New York-based investment firm Neuberger Berman's permanent capital vehicle, Dyal Capital Partners III, has acquired a minority stake in private equity firm HIG Capital, PERE's sister publication, Private Equity International, reported last week. The deal values HIG at around $4.5 billion, according to media reports.
A permanent capital vehicle, unlike a typical private equity fund, can continue to make investments permanently, meaning it is not required to sell assets and distribute the returns within a set period of say ten to twelve years. Dyal, which has over $6 billion devoted to permanent capital investing, takes minority equity stakes in institutional alternative asset management firms.
Dyal acquired a passive non-voting stake of less than 15 percent of HIG. The funds will mostly be used to boost HIG's investments in its own funds, and to finance a number of growth initiatives in the small and mid-cap market, HIG said.
HIG, which was founded in 1993, manages over $20 billion in equity capital. Its funds, which span private equity, growth equity, real estate, credit, lending and biohealth, invest in companies across the US and Europe.
HIG Realty was founded in 2012 with $3 billion from parent firm HIG Capital, a Miami private equity firm. HIG Realty now has over $20 billion in assets under management, according to its website. The firm held a first close at the end of 2015 with $253 million for HIG Realty Partners III after launching the value-add and opportunistic fund in the summer of 2014 with a $500 million target, PERE previously reported.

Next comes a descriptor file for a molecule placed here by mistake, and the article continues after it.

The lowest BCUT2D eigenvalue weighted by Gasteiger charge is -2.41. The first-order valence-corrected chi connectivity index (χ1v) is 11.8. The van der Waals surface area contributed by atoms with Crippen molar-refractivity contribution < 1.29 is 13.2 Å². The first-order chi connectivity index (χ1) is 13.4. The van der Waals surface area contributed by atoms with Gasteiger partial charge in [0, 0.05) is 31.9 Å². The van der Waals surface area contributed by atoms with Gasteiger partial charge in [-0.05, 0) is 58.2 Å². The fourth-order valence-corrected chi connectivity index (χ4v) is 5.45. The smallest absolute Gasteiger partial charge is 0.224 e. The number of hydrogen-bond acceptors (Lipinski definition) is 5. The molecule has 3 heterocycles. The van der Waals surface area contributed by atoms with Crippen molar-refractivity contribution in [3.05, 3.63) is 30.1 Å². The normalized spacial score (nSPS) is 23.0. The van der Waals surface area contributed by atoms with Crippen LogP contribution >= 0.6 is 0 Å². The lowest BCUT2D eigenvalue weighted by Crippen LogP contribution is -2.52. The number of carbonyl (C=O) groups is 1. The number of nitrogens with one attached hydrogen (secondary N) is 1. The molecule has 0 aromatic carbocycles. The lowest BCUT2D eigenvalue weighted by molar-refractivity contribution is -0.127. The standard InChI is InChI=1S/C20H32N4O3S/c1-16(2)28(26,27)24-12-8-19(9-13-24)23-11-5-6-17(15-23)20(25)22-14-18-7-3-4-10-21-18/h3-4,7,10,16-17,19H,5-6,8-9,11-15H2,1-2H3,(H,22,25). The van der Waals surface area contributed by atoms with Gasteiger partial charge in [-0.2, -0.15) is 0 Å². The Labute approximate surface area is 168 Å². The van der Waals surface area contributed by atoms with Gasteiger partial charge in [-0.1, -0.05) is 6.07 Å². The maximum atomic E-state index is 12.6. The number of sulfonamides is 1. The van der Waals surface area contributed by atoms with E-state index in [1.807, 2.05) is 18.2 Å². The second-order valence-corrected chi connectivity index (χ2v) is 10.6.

HIG's most recent publicly available real estate transaction was the June sale of a Tampa, Florida hotel for $101 million, according to real estate data provider Real Capital Analytics. HIG and its partner, hotel developer Driftwood Hospitality, sold the Hilton Tampa Downtown (pictured) to Boston-based CrossHarbor Capital.
Dyal, established in 2011, manages three independent permanent capital funds and 18 minority partnerships.
Dyal isn't the only one acquiring minority stakes in other private equity funds: Goldman Sachs Asset Management, Credit Suisse, and Hycroft have also set up similar businesses. Revenue comes from sharing management fees, returns from GP commitments, and profits from portfolio firms.
Spokespeople for HIG and Dyal declined to comment beyond what was said in the press release regarding the size of the stake and how the proceeds from Dyal's investment would be used.